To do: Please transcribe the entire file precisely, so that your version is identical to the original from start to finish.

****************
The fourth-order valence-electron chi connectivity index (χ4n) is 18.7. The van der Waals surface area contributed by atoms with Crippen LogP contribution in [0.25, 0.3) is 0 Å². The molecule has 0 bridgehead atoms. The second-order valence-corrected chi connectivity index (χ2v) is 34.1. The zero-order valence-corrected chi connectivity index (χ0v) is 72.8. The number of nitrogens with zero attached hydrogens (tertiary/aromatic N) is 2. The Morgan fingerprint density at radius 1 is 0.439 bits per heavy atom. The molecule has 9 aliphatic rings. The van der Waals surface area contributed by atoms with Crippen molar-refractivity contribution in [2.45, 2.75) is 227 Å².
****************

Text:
The fourth-order valence-electron chi connectivity index (χ4n) is 18.7. The van der Waals surface area contributed by atoms with Crippen LogP contribution in [0.25, 0.3) is 0 Å². The molecule has 0 bridgehead atoms. The second-order valence-corrected chi connectivity index (χ2v) is 34.1. The zero-order valence-corrected chi connectivity index (χ0v) is 72.8. The number of nitrogens with zero attached hydrogens (tertiary/aromatic N) is 2. The Morgan fingerprint density at radius 1 is 0.439 bits per heavy atom. The molecule has 9 aliphatic rings. The van der Waals surface area contributed by atoms with Crippen molar-refractivity contribution in [2.45, 2.75) is 227 Å².